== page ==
TBC
Venue: Bawden Room, West Court, Jesus College

Abstract not available

Cambridge Volcanology

Cambridge Volcanology seminars.

There are no forthcoming seminars at present. Please check back here later.

You may wish to view the archive of previous seminars.

Cambridge Cultural and Historical Geography (CCHG) - Department of Geography

Seminars and public lectures within the Cambridge Cultural and Historical Geography research group of the Department of Geography.

View the archive of previous seminars.

# Thursday 26th April 2018, 5.00pm - Matthew Pawelski, University of Lancaster
‘Women’, ‘Lads’ and ‘Copers’: Household, community, and the divisions of labour at the Derbyshire lead mines, c.1736-1765
Venue: History Faculty Room 12

Research based on account books from Miners Engine Mine, Derbyshire, shines light on the divisions of labour in an eighteenth-century workplace. The findings suggest continuities in the artisanal structures of the industrial workforce during the eighteenth century, and highlight the importance of household and community in determining the roles of age and gender groups.

# Thursday 3rd May 2018, 5.00pm - Eleanor Robson, University of Cambridge
Contested ground: Agricultural improvement in Hatfield Level, 1625-1660
Venue: History Faculty Room 12

Seventeenth-century drainage of the English fens was a flagship project of state-led ‘improvement’, which promised to alchemise unproductive wetland commons into profitable, enclosed terra firma. This paper examines how drainage was experienced and navigated by local people in the northern fens to illuminate how it produced differential improvement and contested environments.

# Tuesday 8th May 2018, 4.00pm - Alan Fernihough (Queen's University Belfast)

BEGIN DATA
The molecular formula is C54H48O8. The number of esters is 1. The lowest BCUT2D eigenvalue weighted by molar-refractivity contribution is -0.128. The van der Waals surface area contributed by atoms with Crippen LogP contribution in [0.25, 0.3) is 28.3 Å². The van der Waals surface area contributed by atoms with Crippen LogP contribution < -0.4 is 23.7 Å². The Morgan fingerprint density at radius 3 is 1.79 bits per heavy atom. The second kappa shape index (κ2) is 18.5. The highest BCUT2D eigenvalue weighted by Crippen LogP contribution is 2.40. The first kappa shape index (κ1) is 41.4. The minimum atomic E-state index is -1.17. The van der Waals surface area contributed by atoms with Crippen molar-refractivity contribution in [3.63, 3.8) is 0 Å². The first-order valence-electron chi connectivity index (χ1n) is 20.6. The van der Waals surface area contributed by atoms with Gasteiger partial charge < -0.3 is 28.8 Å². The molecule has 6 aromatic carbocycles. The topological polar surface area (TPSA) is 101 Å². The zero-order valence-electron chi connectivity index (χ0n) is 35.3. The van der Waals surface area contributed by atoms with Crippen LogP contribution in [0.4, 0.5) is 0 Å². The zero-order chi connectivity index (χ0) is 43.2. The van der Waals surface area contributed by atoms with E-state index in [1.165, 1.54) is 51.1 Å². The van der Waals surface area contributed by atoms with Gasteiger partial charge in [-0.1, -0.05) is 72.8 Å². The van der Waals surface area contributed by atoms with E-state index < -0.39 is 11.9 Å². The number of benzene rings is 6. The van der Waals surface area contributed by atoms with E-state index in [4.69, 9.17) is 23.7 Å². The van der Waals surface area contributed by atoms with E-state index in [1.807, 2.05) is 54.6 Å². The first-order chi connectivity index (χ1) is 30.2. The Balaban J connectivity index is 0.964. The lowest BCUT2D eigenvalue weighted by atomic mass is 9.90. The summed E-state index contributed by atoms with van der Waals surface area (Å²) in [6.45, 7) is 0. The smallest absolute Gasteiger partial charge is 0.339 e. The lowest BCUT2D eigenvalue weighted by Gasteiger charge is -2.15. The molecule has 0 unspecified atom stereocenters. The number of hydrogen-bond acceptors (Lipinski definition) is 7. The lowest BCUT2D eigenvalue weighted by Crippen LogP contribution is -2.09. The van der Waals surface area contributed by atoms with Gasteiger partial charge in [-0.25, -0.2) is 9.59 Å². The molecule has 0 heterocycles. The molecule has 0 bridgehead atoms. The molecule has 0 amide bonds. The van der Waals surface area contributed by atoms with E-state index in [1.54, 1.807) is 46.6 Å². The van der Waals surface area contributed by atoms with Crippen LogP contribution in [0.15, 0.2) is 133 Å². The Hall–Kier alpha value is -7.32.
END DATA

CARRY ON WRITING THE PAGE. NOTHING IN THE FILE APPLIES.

Population and Poverty in Pre-Famine Ireland
Venue: Seminar Room 5, Faculty of History

Abstract not available

# Thursday 10th May 2018, 5.00pm - Kathryn Gary, University of Lund
The extreme seasonality of early modern casual labour and what it means for workers’ incomes: Sweden 1500-1830
Venue: History Faculty Room 12

Using observations of over 151,000 individuals’ workdays in the construction industry, this paper investigates individual work patterns, work availability, and the changes in work seasonality over time. The sample includes unskilled men and women as well as skilled craftsmen. Some are ‘full-time’, but even these do not work as many days as real wage models assume. Real wage methodology becomes more problematic the further into the past we look.

# Tuesday 15th May 2018, 4.00pm - Jean-Pascal Bassino (Ecole Normale Supérieure (ENS) de Lyon; Lyons Institute of East Asian Studies)
Low population density, high female status, and fertility restriction in early modern Southeast Asia: evidence for the Philippines, Thailand, and Vietnam
Venue: Seminar Room 5, Faculty of History

Abstract not available